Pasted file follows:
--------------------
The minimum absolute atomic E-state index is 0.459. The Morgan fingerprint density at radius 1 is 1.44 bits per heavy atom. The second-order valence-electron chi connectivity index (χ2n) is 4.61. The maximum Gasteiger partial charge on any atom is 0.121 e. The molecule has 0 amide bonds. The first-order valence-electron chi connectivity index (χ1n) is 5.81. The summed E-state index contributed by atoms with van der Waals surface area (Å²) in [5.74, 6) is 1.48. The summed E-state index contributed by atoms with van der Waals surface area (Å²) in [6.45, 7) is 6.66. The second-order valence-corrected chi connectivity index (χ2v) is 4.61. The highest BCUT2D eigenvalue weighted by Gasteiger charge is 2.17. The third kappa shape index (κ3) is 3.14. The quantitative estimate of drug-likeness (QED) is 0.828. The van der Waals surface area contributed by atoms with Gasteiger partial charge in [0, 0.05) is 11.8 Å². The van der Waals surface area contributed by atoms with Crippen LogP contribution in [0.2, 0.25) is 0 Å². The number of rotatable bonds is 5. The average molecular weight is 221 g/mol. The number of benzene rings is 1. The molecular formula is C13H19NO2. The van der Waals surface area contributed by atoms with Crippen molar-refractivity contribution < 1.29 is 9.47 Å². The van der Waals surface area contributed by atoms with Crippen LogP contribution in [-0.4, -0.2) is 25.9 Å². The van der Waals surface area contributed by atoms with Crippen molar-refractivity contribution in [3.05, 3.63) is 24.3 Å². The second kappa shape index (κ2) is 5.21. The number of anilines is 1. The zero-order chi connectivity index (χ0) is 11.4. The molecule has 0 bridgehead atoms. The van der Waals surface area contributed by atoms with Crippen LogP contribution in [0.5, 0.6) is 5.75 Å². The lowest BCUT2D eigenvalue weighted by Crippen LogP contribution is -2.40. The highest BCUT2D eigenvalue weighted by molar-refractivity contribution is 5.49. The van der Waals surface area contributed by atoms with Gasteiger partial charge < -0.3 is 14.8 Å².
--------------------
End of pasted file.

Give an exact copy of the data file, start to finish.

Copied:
The minimum absolute atomic E-state index is 0.459. The Morgan fingerprint density at radius 1 is 1.44 bits per heavy atom. The second-order valence-electron chi connectivity index (χ2n) is 4.61. The maximum Gasteiger partial charge on any atom is 0.121 e. The molecule has 0 amide bonds. The first-order valence-electron chi connectivity index (χ1n) is 5.81. The summed E-state index contributed by atoms with van der Waals surface area (Å²) in [5.74, 6) is 1.48. The summed E-state index contributed by atoms with van der Waals surface area (Å²) in [6.45, 7) is 6.66. The second-order valence-corrected chi connectivity index (χ2v) is 4.61. The highest BCUT2D eigenvalue weighted by Gasteiger charge is 2.17. The third kappa shape index (κ3) is 3.14. The quantitative estimate of drug-likeness (QED) is 0.828. The van der Waals surface area contributed by atoms with Gasteiger partial charge in [0, 0.05) is 11.8 Å². The van der Waals surface area contributed by atoms with Crippen LogP contribution in [0.2, 0.25) is 0 Å². The number of rotatable bonds is 5. The average molecular weight is 221 g/mol. The number of benzene rings is 1. The molecular formula is C13H19NO2. The van der Waals surface area contributed by atoms with Crippen molar-refractivity contribution < 1.29 is 9.47 Å². The van der Waals surface area contributed by atoms with Crippen LogP contribution in [-0.4, -0.2) is 25.9 Å². The van der Waals surface area contributed by atoms with Crippen molar-refractivity contribution in [3.05, 3.63) is 24.3 Å². The second kappa shape index (κ2) is 5.21. The number of anilines is 1. The zero-order chi connectivity index (χ0) is 11.4. The molecule has 0 bridgehead atoms. The van der Waals surface area contributed by atoms with Crippen LogP contribution in [0.5, 0.6) is 5.75 Å². The lowest BCUT2D eigenvalue weighted by Crippen LogP contribution is -2.40. The highest BCUT2D eigenvalue weighted by molar-refractivity contribution is 5.49. The van der Waals surface area contributed by atoms with Gasteiger partial charge < -0.3 is 14.8 Å².